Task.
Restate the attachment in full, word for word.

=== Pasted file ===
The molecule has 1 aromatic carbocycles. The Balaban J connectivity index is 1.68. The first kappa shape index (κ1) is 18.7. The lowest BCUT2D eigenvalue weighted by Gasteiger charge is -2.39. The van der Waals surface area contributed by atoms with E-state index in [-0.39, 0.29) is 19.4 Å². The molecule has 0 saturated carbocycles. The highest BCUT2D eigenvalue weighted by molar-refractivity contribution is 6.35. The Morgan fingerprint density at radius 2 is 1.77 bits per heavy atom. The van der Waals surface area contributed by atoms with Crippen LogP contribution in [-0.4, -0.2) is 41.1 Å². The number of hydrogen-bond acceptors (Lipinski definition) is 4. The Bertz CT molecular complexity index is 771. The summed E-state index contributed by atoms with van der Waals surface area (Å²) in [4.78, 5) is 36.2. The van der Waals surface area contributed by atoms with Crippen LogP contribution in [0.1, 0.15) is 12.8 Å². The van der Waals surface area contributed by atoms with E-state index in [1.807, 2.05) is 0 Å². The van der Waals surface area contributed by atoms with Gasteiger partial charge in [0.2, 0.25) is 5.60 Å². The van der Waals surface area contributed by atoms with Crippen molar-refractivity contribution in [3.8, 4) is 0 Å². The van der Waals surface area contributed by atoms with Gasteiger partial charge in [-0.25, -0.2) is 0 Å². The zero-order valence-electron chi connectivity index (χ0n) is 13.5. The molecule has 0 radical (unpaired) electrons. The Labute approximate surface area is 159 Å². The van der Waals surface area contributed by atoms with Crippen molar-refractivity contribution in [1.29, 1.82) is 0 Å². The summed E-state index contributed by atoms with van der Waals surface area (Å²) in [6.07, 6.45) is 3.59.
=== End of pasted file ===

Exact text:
The molecule has 1 aromatic carbocycles. The Balaban J connectivity index is 1.68. The first kappa shape index (κ1) is 18.7. The lowest BCUT2D eigenvalue weighted by Gasteiger charge is -2.39. The van der Waals surface area contributed by atoms with E-state index in [-0.39, 0.29) is 19.4 Å². The molecule has 0 saturated carbocycles. The highest BCUT2D eigenvalue weighted by molar-refractivity contribution is 6.35. The Morgan fingerprint density at radius 2 is 1.77 bits per heavy atom. The van der Waals surface area contributed by atoms with Crippen LogP contribution in [-0.4, -0.2) is 41.1 Å². The number of hydrogen-bond acceptors (Lipinski definition) is 4. The Bertz CT molecular complexity index is 771. The summed E-state index contributed by atoms with van der Waals surface area (Å²) in [4.78, 5) is 36.2. The van der Waals surface area contributed by atoms with Crippen LogP contribution in [0.1, 0.15) is 12.8 Å². The van der Waals surface area contributed by atoms with E-state index in [1.807, 2.05) is 0 Å². The van der Waals surface area contributed by atoms with Gasteiger partial charge in [0.2, 0.25) is 5.60 Å². The van der Waals surface area contributed by atoms with Crippen molar-refractivity contribution in [3.8, 4) is 0 Å². The van der Waals surface area contributed by atoms with Gasteiger partial charge in [-0.25, -0.2) is 0 Å². The zero-order valence-electron chi connectivity index (χ0n) is 13.5. The molecule has 0 radical (unpaired) electrons. The Labute approximate surface area is 159 Å². The van der Waals surface area contributed by atoms with Crippen molar-refractivity contribution in [1.29, 1.82) is 0 Å². The summed E-state index contributed by atoms with van der Waals surface area (Å²) in [6.07, 6.45) is 3.59.